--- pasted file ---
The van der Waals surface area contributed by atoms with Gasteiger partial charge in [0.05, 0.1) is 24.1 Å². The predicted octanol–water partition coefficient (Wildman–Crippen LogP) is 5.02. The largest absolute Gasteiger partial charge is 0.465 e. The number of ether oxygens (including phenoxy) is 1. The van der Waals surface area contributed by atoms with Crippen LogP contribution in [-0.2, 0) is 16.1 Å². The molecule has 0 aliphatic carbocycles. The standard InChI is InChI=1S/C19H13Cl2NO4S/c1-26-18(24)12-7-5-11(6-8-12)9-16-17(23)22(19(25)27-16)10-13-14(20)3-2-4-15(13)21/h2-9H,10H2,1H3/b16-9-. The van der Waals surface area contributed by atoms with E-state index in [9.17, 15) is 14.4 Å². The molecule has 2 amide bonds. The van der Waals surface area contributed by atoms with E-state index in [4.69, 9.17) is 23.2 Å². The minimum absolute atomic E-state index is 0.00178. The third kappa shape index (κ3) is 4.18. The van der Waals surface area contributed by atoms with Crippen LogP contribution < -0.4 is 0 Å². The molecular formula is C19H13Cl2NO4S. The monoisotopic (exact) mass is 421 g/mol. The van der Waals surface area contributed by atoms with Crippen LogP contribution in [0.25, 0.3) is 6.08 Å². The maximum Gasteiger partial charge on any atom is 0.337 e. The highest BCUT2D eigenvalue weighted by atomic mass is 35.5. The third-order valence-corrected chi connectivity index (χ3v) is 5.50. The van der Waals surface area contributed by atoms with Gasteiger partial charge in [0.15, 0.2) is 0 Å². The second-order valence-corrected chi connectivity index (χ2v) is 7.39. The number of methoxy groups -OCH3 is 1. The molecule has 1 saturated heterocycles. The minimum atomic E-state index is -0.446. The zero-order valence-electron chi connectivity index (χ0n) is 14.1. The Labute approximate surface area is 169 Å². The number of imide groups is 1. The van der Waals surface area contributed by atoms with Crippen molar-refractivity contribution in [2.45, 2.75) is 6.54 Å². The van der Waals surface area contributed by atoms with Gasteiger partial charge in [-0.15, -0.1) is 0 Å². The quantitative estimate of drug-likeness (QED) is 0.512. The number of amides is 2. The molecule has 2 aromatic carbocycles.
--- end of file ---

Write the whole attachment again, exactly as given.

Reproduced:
The van der Waals surface area contributed by atoms with Gasteiger partial charge in [0.05, 0.1) is 24.1 Å². The predicted octanol–water partition coefficient (Wildman–Crippen LogP) is 5.02. The largest absolute Gasteiger partial charge is 0.465 e. The number of ether oxygens (including phenoxy) is 1. The van der Waals surface area contributed by atoms with Crippen LogP contribution in [-0.2, 0) is 16.1 Å². The molecule has 0 aliphatic carbocycles. The standard InChI is InChI=1S/C19H13Cl2NO4S/c1-26-18(24)12-7-5-11(6-8-12)9-16-17(23)22(19(25)27-16)10-13-14(20)3-2-4-15(13)21/h2-9H,10H2,1H3/b16-9-. The van der Waals surface area contributed by atoms with E-state index in [9.17, 15) is 14.4 Å². The molecule has 2 amide bonds. The van der Waals surface area contributed by atoms with E-state index in [4.69, 9.17) is 23.2 Å². The minimum absolute atomic E-state index is 0.00178. The third kappa shape index (κ3) is 4.18. The van der Waals surface area contributed by atoms with Crippen LogP contribution < -0.4 is 0 Å². The molecular formula is C19H13Cl2NO4S. The monoisotopic (exact) mass is 421 g/mol. The van der Waals surface area contributed by atoms with Crippen LogP contribution in [0.25, 0.3) is 6.08 Å². The maximum Gasteiger partial charge on any atom is 0.337 e. The highest BCUT2D eigenvalue weighted by atomic mass is 35.5. The third-order valence-corrected chi connectivity index (χ3v) is 5.50. The van der Waals surface area contributed by atoms with Gasteiger partial charge in [0.15, 0.2) is 0 Å². The second-order valence-corrected chi connectivity index (χ2v) is 7.39. The number of methoxy groups -OCH3 is 1. The molecule has 1 saturated heterocycles. The minimum atomic E-state index is -0.446. The zero-order valence-electron chi connectivity index (χ0n) is 14.1. The Labute approximate surface area is 169 Å². The number of imide groups is 1. The van der Waals surface area contributed by atoms with Crippen molar-refractivity contribution in [2.45, 2.75) is 6.54 Å². The van der Waals surface area contributed by atoms with Gasteiger partial charge in [-0.15, -0.1) is 0 Å². The quantitative estimate of drug-likeness (QED) is 0.512. The number of amides is 2. The molecule has 2 aromatic carbocycles.